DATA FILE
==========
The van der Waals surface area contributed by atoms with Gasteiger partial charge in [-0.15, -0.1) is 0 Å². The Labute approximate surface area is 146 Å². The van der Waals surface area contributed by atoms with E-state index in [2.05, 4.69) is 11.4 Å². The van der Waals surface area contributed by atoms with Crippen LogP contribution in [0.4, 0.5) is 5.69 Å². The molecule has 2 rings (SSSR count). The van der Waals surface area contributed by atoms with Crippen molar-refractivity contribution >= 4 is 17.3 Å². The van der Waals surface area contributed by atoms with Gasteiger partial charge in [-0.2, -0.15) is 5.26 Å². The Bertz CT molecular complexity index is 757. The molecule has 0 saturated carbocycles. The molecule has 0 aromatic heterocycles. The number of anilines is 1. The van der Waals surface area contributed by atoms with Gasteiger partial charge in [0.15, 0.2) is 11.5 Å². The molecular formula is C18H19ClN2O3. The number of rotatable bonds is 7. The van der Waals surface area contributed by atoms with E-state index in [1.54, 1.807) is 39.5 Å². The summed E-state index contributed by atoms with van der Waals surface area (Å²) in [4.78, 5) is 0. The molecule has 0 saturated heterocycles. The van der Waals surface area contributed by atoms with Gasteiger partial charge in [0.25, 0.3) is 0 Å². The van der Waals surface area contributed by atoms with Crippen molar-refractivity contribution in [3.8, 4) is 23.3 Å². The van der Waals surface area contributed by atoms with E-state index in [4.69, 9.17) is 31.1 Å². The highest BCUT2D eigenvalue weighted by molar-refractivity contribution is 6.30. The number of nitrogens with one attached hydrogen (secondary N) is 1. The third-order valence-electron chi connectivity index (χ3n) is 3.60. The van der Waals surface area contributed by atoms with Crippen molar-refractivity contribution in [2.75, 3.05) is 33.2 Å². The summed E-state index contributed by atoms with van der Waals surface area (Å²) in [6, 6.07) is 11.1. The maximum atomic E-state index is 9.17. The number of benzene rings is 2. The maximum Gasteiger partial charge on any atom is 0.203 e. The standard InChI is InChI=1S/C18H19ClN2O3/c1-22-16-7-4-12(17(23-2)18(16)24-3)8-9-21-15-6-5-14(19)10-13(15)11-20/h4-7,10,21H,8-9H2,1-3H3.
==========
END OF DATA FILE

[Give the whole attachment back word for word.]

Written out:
The van der Waals surface area contributed by atoms with Gasteiger partial charge in [-0.15, -0.1) is 0 Å². The Labute approximate surface area is 146 Å². The van der Waals surface area contributed by atoms with E-state index in [2.05, 4.69) is 11.4 Å². The van der Waals surface area contributed by atoms with Crippen LogP contribution in [0.4, 0.5) is 5.69 Å². The molecule has 2 rings (SSSR count). The van der Waals surface area contributed by atoms with Crippen molar-refractivity contribution >= 4 is 17.3 Å². The van der Waals surface area contributed by atoms with Gasteiger partial charge in [-0.2, -0.15) is 5.26 Å². The Bertz CT molecular complexity index is 757. The molecule has 0 saturated carbocycles. The molecule has 0 aromatic heterocycles. The number of anilines is 1. The van der Waals surface area contributed by atoms with Gasteiger partial charge in [0.15, 0.2) is 11.5 Å². The molecular formula is C18H19ClN2O3. The number of rotatable bonds is 7. The van der Waals surface area contributed by atoms with E-state index in [1.54, 1.807) is 39.5 Å². The summed E-state index contributed by atoms with van der Waals surface area (Å²) in [4.78, 5) is 0. The molecule has 0 saturated heterocycles. The van der Waals surface area contributed by atoms with Gasteiger partial charge in [0.25, 0.3) is 0 Å². The van der Waals surface area contributed by atoms with Crippen molar-refractivity contribution in [3.8, 4) is 23.3 Å². The van der Waals surface area contributed by atoms with E-state index in [4.69, 9.17) is 31.1 Å². The highest BCUT2D eigenvalue weighted by molar-refractivity contribution is 6.30. The number of nitrogens with one attached hydrogen (secondary N) is 1. The third-order valence-electron chi connectivity index (χ3n) is 3.60. The van der Waals surface area contributed by atoms with Crippen molar-refractivity contribution in [2.75, 3.05) is 33.2 Å². The summed E-state index contributed by atoms with van der Waals surface area (Å²) in [6, 6.07) is 11.1. The maximum atomic E-state index is 9.17. The number of benzene rings is 2. The maximum Gasteiger partial charge on any atom is 0.203 e. The standard InChI is InChI=1S/C18H19ClN2O3/c1-22-16-7-4-12(17(23-2)18(16)24-3)8-9-21-15-6-5-14(19)10-13(15)11-20/h4-7,10,21H,8-9H2,1-3H3.